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Guest Post – How much money can I save by switching energy provider?

This is a featured guest post.  Who couldn’t use a little extra advice these days about their energy costs. 

With energy prices still rising from the big six suppliers, it’s hard to know exactly how much you should be spending on your energy bill – and, more importantly, how to lower that. There are so many things that you can do around the home such as turning games consoles off to trim the spending, and through changing provider you can save as much as £420 on your tariff!

The trick to this is that through the right research you can compare electricity prices and hit the perfect sweet spot for your family. We can save on anything from energy bills to travel insurance when it comes to comparison, so have a look here and see how managing your bills better can lead to a reduction in expenses.

How to manage your consumption

Global warming is a hotly debated topic as the UK – well, the world – look at ways of moving to renewable energy. And, while it may not be the right time for your family to move to renewable services there are ways that you can help the environment and your bills at the same time. Have a look at these top four ideas:

  • Insulation – Make sure that money isn’t literally going out of the windows and doors by ensuring that any cracks and leaks are stopped. Just by doing this, you can save as much as 30% on your energy costs.
  • Cold water washing and air-dry – Calculators on energy usage have suggested that just by using cold water instead of hot to wash all of your clothes, you can save more than £100 a year. What’s more is that once this is done, try to save extra by leaving your washing to dry naturally – good for the clothes longevity and good for your pocket.
  • Light fittings – If lights are left on for a full year, they cost more than £100 to run. So, with that in mind, if you turn off the lights every time you leave a room and switch to energy saving products then you will be ready to save money on your lighting.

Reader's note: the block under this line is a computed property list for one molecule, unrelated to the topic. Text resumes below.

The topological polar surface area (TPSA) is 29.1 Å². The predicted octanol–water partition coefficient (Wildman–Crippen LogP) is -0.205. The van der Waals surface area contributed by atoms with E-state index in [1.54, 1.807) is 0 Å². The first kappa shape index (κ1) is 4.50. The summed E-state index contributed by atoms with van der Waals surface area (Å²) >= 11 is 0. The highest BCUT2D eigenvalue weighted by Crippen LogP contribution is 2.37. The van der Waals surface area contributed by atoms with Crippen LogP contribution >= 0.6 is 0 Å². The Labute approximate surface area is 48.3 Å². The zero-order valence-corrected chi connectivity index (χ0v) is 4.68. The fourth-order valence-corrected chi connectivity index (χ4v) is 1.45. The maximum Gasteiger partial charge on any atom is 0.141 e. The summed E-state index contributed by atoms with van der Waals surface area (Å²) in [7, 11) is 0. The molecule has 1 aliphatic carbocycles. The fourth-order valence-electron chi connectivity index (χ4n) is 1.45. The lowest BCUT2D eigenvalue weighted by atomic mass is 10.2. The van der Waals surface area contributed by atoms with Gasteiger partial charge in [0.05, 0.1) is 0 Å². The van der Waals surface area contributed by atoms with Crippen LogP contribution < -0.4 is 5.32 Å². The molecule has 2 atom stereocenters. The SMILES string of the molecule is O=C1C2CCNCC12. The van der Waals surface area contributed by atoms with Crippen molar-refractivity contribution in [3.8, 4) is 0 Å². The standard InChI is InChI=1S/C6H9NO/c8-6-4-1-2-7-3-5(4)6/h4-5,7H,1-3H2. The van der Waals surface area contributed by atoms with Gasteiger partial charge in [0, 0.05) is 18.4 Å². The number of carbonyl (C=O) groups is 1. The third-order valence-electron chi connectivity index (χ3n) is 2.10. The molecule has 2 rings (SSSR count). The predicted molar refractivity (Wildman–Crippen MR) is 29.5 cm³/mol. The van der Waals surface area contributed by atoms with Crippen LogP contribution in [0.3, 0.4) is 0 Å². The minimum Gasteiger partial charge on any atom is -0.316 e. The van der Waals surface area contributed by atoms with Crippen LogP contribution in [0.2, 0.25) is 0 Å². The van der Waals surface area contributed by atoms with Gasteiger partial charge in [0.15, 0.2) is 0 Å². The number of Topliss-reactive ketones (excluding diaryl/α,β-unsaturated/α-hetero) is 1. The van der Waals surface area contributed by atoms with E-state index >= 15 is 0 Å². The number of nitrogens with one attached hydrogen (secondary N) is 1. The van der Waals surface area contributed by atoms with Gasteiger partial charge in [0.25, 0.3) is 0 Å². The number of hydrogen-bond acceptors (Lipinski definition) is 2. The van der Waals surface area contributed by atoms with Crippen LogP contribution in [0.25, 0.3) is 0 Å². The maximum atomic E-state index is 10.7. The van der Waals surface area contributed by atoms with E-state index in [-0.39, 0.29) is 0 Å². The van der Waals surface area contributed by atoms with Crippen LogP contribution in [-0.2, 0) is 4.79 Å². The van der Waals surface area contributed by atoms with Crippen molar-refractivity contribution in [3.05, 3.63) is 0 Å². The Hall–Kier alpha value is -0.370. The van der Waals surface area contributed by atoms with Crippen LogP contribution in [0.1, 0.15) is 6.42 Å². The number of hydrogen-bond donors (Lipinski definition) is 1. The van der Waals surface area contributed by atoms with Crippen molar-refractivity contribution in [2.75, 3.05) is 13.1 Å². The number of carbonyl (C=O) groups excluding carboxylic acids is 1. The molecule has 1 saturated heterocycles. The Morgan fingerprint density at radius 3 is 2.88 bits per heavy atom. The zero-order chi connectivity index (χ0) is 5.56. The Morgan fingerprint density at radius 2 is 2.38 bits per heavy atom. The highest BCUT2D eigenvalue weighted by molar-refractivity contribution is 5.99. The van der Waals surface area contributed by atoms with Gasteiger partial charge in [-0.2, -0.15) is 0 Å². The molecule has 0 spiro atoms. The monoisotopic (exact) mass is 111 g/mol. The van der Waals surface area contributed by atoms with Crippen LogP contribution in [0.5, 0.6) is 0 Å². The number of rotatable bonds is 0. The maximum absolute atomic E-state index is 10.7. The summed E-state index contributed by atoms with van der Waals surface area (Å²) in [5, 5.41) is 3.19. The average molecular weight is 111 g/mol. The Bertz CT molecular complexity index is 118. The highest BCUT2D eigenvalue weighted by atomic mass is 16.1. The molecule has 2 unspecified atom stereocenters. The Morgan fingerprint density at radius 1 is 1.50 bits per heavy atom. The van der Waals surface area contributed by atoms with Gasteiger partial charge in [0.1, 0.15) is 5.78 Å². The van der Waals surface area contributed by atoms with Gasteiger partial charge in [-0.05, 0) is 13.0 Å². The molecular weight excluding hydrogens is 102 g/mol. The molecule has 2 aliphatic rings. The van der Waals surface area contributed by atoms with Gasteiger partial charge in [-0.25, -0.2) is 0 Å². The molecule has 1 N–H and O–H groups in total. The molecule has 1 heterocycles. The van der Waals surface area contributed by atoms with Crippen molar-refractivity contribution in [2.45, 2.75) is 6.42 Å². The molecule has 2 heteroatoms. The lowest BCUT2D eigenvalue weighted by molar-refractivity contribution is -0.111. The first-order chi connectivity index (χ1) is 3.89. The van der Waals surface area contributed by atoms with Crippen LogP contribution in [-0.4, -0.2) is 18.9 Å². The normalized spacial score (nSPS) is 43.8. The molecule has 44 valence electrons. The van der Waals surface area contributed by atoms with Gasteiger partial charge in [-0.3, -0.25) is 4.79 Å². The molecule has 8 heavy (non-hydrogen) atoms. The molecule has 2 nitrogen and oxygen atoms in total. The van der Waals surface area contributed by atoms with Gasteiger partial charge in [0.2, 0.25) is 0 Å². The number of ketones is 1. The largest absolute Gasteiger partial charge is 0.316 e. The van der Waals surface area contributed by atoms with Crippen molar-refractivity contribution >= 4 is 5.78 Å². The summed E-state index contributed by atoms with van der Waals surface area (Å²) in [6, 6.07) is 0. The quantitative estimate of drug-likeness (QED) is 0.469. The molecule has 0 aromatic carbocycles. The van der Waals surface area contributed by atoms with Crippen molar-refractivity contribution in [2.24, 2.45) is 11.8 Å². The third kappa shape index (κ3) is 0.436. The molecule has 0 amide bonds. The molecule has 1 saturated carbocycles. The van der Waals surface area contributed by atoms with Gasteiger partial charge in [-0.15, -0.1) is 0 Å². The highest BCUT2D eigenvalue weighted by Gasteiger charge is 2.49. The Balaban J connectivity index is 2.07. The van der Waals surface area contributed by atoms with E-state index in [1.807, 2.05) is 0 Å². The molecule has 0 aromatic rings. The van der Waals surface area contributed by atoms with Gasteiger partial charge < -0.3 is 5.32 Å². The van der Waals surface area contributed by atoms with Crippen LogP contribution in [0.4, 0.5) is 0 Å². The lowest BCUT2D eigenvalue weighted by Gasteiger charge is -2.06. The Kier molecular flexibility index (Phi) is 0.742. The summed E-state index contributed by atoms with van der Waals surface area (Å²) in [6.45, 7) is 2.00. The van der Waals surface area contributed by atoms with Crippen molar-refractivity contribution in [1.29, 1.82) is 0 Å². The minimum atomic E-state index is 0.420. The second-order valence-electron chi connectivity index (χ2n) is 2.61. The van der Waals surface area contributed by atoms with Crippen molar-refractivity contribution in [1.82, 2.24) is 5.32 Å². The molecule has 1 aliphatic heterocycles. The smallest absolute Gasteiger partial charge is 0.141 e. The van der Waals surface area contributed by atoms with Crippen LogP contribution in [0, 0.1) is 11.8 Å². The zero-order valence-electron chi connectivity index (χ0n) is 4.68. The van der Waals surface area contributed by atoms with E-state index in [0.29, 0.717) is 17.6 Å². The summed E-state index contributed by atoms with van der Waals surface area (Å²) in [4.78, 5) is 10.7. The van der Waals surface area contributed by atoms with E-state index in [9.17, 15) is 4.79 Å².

• Unplug – An absolutely crucial one, especially in a full property. Do you leave the television on standby when you leave a room? Is that Xbox running all the time? Anything from this to mobile phone chargers being left in can cost you money, and studies have found that as much as 10% of electricity is used by appliances on standby.

Reducing your bill

Because there is no one company that can possibly claim to offer the cheapest electricity and gas services, finding out how to switch can be extremely cost-effective. Once you’ve understood how to use as little energy as possible, you can look at the other options for who should be your energy provider. To do this, all you need to do is follow a three step guide.

  1. Compare the market – Figure out what you’ve been paying in recent months, use a comparison website and see how your tariff compares to others on the market. Calculate how this works in your budget, and then;
  2. Choose the new provider – There are plenty of options in the market for you to choose from, and there are many variables to look at. Different areas can have different prices and you need to look at things like tariffs, discounts, incentives, extra charges, payment options and testimonials to ensure you’re getting the right deal.
  3. Switch – Contact the chosen supplier and you will be sent a contract to sign. If this goes to plan, then you will be able to switch in about six weeks. Be aware that 28 days notice is needed for the old supplier and any outstanding bills should be paid so the direct debit can be stopped. Then, the new supplier with come, the meter will be updated and you’re good to go.

1 thought on “Guest Post – How much money can I save by switching energy provider?

  1. Interesting post and something my Dad taught me and my sisters to a long time ago. Dad used to buy energy for world reknowned tyre manufacturer for all of their factories, worldwide so was adept at compared prices and usage etc.

    I remember some poor guy knocking on my door trying to get me to convert to nPower, adamant that it would save me money – adamant that is until I invited him in and went through it all with him and demonstrated that a switch to nPower would actually cost me approx £180 more a year. He left openly admitting that if everyone were as switched on as me he would be out of a job.

    Being informed about energy a really good way to save money in my opinion


    PS. Hope the fish was good 🙂

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